Skip to Content

What does ADHD feel like at work?

What is ADHD?

ADHD stands for Attention Deficit Hyperactivity Disorder. It is a neurological disorder characterized by inattention, hyperactivity and impulsivity that impairs a person’s ability to function at school, work and in relationships.

Some key symptoms of ADHD include:

  • Difficulty paying attention and staying focused
  • Being easily distracted
  • Having a hard time organizing tasks and activities
  • Being forgetful about daily tasks
  • Fidgeting and having trouble sitting still
  • Talking excessively
  • Having difficulty waiting your turn
  • Interrupting others frequently

ADHD makes it challenging to manage time, stay organized, get started on tasks, remember details, and control impulses and emotions. This can significantly impact a person’s ability to perform and thrive in the workplace.

ADHD and the Workplace

For adults with ADHD, the modern workplace can present many challenges:

  • Open office environments with lots of distractions
  • Juggling multiple projects and priorities
  • Administrative tasks like managing paperwork and emails
  • Staying focused during long meetings
  • Working independently without supervision
  • Meeting deadlines and finishing tasks
  • Remembering details and instructions
  • Organization and time management

Many of these workplace demands tap into the very executive functions that are impaired in people with ADHD. As a result, ADHD symptoms can take a major toll on job performance and success.

Here is a look at some of the common challenges adults with ADHD face at work:

Staying Focused

People with ADHD often have difficulty maintaining attention and concentration, especially on tedious or boring tasks. They may struggle with:

  • Tuning out distractions like phones ringing, coworkers chatting, emails popping up
  • Wandering mind and going down rabbit holes
  • Daydreaming during meetings or while working
  • Working for long stretches without taking breaks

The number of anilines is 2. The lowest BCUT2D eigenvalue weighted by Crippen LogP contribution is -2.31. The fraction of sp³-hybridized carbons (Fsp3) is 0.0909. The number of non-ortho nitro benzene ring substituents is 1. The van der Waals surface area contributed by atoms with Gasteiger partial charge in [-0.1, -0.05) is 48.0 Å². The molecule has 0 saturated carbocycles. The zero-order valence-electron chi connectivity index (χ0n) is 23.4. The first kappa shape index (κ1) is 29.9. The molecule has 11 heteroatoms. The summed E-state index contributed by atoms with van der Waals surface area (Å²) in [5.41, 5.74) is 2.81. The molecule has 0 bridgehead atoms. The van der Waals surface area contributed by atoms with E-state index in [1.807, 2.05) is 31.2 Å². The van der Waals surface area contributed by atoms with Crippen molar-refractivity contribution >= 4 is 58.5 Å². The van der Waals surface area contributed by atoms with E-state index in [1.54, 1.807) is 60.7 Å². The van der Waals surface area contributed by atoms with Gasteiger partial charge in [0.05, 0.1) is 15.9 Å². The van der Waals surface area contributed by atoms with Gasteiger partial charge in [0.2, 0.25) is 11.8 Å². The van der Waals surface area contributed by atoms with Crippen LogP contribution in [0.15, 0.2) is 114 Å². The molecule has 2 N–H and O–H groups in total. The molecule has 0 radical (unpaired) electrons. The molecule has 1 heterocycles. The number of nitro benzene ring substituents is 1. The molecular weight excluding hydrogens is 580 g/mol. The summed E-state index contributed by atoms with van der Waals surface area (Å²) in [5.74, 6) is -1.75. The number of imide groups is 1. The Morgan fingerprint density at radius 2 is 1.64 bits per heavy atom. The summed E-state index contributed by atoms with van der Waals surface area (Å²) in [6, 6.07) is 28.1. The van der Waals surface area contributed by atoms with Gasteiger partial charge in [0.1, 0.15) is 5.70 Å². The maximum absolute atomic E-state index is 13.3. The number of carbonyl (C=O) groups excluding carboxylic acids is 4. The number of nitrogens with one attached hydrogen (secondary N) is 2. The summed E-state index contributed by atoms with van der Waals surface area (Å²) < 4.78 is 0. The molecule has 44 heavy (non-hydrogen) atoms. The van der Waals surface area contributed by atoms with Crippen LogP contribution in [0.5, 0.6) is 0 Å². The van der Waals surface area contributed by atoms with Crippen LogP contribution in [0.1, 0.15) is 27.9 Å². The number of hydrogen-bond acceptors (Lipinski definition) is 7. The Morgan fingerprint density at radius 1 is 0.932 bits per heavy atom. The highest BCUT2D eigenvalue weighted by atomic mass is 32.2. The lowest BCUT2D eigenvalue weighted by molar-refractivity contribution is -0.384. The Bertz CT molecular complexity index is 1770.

This makes it hard to stay on-task, follow through, and avoid careless mistakes.

Organization & Time Management

ADHD can make it hard to organize your work, manage your time, and meet deadlines. Common issues include:

  • Messy desk and workflow
  • Chronic lateness
  • Missing deadlines
  • Forgetting about meetings
  • Poor planning and prioritization
  • Leaving tasks unfinished
  • Trouble estimating how long tasks will take

People with ADHD often feel like they are scrambling to catch up and putting out fires rather than working proactively.

Impulse Control

ADHD involves deficits with inhibitory control, which can lead to impulsive behaviors like:

  • Interrupting colleagues frequently
  • Blurting things out
  • Difficulty waiting your turn to speak
  • Acting hastily without thinking through consequences
  • Having emotional outbursts

This lack of impulse control can damage work relationships and credibility.

Memory & Task Completion

People with ADHD commonly struggle with:

  • Forgetting tasks, commitments and deadlines
  • Losing track of details and instructions
  • Misplacing objects
  • Leaving tasks unfinished and losing focus

These memory issues and difficulty completing tasks can lead to errors, missed deadlines, and incomplete work.


While hyperactivity tends to decline with age, adults with ADHD may still struggle with:

  • Restlessness and fidgeting
  • Difficulty sitting still for long periods
  • Pacing, tapping, or other disruptive movements
  • Constant snacking or craving stimulation

Excessive movement can make it hard to fit into quiet, sedentary workplaces.

Emotional Impact

In addition to job performance challenges, ADHD can take a heavy toll on mental health and self-esteem:

  • Frustration and discouragement from daily struggles
  • Embarrassment from making mistakes or poor decisions
  • Low morale and lack of confidence in abilities
  • Anxiety from inability to focus or control behavior
  • Fatigue and stress from extra effort to compensate

Adults with ADHD often feel ashamed or like a failure due to their symptoms and struggles. Known as “time blindness,” they feel like they can “see” what needs to be done but can’t make themselves “do” it properly or fast enough. This can severely damage self-worth.

Untreated ADHD is linked to higher rates of depression, anxiety, substance abuse, low self-esteem, anger control problems, and emotional dysregulation. The daily difficulties of ADHD in the workplace can exacerbate these issues.

Tips for Managing ADHD at Work

If you have ADHD, here are some strategies to better manage symptoms and thrive at work: